Holden pace-setters dismiss impact of CoG changes

Jamie Whincup

The practice pace-setters have played down the effect of Supercars’ centre of gravity adjustments despite Holden teams turning the tables on the opening day of the Tyrepower Tasmania SuperSprint.

While Ford Mustangs of Shell V-Power Racing’s Scott McLaughlin and Fabian Coulthard, and Tickford Racing’s Chaz Mostert, have accounted for all six race wins and all six Armor All Pole Positions to date, ZB Commodores filled the top five in Friday practice at Symmons Plains.

Jamie Whincup set the pace with a 50.5084s while Red Bull Holden Racing Team team-mate Shane van Gisbergen also went under the former’s old practice record.

Third through fifth on the timesheets was filled by Penrite Racing’s David Reynolds, Irwin Racing’s Mark Winterbottom, and Mobil 1 Mega Racing’s James Courtney, making for three different ZB chassis builders in the top five.

Despite the mandated movement of ballast to the top of the ZB Commodore and Ford Mustang since the Albert Park event, summing to 6.7kg and 28kg in the respective models, the fastest drivers at Symmons Plains claimed there was no discernible difference.

“I don’t think you’re going to notice six kilos around here; I don’t think centre of gravity’s a big thing,” said van Gisbergen.

“I’m 15 kilos heavier than Jamie and we’re pretty evenly matched every week, our car weighs the same in total, (but) I run a bit less lead, and we’re separated by nothing.

“I don’t think you’re going to get any answers this weekend; Phillip Island will be the real test.”

Whincup, who stated that he set his fastest lap on four new tyres but believed that others had used only two, suggested that difference in tyre freshness as well as considerations around the new parc ferme procedure meant that little could be read into the apparent form reversal.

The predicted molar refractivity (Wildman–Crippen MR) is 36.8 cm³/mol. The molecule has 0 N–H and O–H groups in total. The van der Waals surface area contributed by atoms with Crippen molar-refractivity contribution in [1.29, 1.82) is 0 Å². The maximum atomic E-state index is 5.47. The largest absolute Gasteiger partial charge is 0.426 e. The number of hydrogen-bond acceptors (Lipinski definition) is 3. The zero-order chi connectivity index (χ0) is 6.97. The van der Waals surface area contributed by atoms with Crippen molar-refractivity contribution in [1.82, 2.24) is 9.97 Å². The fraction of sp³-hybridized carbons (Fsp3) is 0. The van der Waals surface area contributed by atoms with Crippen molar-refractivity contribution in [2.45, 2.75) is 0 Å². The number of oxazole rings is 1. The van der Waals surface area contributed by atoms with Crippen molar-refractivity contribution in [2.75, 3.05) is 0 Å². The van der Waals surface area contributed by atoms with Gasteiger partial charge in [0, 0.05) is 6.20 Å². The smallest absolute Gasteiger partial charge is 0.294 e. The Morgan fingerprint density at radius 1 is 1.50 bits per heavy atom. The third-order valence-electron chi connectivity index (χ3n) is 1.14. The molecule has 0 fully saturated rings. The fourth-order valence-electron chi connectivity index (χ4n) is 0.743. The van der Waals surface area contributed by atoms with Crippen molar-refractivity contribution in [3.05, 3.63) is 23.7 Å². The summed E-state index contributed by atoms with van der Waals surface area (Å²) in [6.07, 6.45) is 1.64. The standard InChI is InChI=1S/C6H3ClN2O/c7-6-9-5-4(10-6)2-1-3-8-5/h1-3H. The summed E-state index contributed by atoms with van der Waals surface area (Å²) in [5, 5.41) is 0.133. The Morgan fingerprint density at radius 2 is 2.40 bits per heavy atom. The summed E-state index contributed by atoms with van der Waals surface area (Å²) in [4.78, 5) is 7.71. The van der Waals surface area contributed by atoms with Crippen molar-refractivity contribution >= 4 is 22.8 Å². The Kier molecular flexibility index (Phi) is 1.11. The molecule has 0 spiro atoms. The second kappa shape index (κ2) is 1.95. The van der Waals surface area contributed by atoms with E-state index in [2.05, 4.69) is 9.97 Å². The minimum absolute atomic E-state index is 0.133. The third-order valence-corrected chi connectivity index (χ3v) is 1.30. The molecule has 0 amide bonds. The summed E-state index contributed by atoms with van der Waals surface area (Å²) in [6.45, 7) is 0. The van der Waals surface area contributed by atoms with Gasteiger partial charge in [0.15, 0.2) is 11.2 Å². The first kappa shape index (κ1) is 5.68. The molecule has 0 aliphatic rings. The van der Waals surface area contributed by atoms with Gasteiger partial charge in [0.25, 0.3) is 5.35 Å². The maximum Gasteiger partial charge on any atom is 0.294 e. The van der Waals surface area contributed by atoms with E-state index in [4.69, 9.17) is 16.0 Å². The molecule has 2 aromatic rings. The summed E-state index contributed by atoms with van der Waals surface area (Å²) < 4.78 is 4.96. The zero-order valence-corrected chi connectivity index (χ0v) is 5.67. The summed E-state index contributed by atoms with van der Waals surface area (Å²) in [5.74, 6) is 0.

He alluded to the possibility of aerodynamic disparity between the Mustang and rival models, which would not be apparent until the Virgin Australia Supercars Championship arrives at the wide, open Phillip Island Grand Prix Circuit next weekend.

“The biggest factor today is tyres,” he declared.

“It would have been fantastic if everyone had have run greens at the end there and we see who’s positioned where, but our main opposition chose to save tyres, so we don’t know their true performance.

“Another big factor is the parc ferme and they’re probably just running a race car (set-up), or they may not be, we just don’t know.

“But on top of all that, as SVG said, this is not an aero track at all. The true test is going to be at Phillip Island to see if we’re as even as we should be.”

McLaughlin similarly claimed to have not felt a difference in his Ford from its Albert Park state to that of Symmons Plains, where the extra weight has been wrapped around the top of the roll cage.

“I think on a test day, if we had put it in and back-to-backed it, I would have been able to say, ‘Yeah, it was the difference,’” he explained.

“But just jumping in the car today, I can’t 100 percent tell you this is completely different. It just looks ugly.”

The championship leader was seventh fastest in Practice 2, in which all but wildcard Jack Smith improved on their earlier efforts, but refuted suggestions that he had less favourable rubber than the likes of Whincup and van Gisbergen for his flyers.

“They’re talking shit,” claimed McLaughlin.

“I ran four (new) tyres; we just had a different warm up phase. What we did, we heated the lefts up, and then put the right sides on. But over the years I’ve tried a bit of both and my preference is probably four tyres. So might find a little bit of time in that too maybe, I don’t know.”

The field returns to the track for Practice 3 tomorrow at 1110 local time/AEDT.

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